— Abraham Lincoln

You will swamp the cutter containing the women and children; I implore you not to do this thing and I ask you all to stand fast.

— Lieutenant Colonel Alexander Seton, 74 Regiment of Foot. He was one of about 500 soldiers who, together with some Royal Marines and about 100 women and children, were aboard HMS Birkenhead when hit an uncharted rock off the coast of South Africa. The women and children were placed in the ship’s cutter, but there was considerable difficulty with the other ship’s boats. As the ship broke up, her captain ordered the men to abandon ship and swim for the boats, but Seton persuaded the men to remain aboard lest they panic and endanger the women and children. Only a handful of the men survived.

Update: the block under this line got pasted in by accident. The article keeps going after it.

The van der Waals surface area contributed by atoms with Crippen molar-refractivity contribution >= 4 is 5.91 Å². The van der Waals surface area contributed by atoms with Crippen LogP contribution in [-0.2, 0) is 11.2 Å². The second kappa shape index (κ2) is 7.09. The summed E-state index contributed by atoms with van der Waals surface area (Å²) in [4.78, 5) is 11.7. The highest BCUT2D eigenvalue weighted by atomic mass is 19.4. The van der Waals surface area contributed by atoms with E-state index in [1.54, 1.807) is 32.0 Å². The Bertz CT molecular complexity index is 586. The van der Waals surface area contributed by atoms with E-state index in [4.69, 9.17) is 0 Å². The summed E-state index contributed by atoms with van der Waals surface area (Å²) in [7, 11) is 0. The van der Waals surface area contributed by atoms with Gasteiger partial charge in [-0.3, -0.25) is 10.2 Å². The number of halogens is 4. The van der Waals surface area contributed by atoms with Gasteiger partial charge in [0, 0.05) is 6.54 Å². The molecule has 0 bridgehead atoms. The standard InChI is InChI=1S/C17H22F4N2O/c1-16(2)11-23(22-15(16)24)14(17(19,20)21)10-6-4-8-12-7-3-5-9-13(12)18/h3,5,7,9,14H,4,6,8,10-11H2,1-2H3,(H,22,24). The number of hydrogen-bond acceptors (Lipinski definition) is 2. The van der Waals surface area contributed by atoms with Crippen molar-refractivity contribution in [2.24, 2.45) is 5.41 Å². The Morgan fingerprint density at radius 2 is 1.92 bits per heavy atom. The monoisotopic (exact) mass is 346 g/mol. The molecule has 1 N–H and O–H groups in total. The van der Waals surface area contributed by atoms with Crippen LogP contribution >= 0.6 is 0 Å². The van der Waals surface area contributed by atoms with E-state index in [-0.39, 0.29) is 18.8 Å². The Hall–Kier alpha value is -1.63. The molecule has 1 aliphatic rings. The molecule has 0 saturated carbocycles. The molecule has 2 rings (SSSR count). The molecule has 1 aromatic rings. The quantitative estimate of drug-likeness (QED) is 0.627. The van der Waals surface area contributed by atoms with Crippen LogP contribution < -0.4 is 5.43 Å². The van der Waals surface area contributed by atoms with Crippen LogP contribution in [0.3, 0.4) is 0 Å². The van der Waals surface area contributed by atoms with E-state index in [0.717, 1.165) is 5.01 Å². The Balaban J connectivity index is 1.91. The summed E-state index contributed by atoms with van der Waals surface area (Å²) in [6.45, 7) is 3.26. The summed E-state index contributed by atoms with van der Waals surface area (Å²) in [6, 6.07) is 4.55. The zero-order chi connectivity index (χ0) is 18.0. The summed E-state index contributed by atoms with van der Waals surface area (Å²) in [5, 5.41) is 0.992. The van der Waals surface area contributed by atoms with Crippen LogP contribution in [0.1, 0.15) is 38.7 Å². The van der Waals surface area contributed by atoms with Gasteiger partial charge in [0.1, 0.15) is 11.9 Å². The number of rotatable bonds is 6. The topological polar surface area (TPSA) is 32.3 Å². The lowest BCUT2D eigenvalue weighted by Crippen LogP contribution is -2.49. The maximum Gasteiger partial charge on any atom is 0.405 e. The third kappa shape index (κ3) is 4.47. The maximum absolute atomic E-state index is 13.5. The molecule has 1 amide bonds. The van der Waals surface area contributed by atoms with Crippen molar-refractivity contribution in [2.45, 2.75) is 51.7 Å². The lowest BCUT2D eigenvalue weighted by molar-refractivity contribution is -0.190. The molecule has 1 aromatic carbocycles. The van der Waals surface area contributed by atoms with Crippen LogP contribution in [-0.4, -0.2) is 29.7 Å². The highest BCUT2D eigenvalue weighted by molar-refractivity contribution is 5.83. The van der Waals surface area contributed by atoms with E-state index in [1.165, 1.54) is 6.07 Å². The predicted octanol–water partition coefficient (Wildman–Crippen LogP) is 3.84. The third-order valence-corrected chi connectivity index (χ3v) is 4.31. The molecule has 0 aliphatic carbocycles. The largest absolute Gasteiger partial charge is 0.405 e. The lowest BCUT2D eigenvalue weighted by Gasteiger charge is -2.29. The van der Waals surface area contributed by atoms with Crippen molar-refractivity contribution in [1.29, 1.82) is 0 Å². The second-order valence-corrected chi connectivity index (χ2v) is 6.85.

God of our fathers, known of old —
Lord of our far-flung battle line —
Beneath whose awful hand we hold
Dominion over palm and pine —
Lord God of Hosts, be with us yet,
Lest we forget — lest we forget!

The tumult and the shouting dies —
The Captains and the Kings depart —
Still stands Thine ancient sacrifice,
An humble and a contrite heart.
Lord God of hosts, be with us yet,
Lest we forget — lest we forget!

Far-called, our navies melt away —
On dune and headland sinks the fire —
Lo, all our pomp of yesterday
Is one with Nineveh and Tyre!
Judge of the Nations, spare us yet,
Lest we forget — lest we forget!

–Rudyard Kipling, “Recessional”

Comments (1)
Filed under: Birkenhead Drill | Tags:
May 31st, 2010 09:53:08
1 comment

Adam G.
May 31, 2010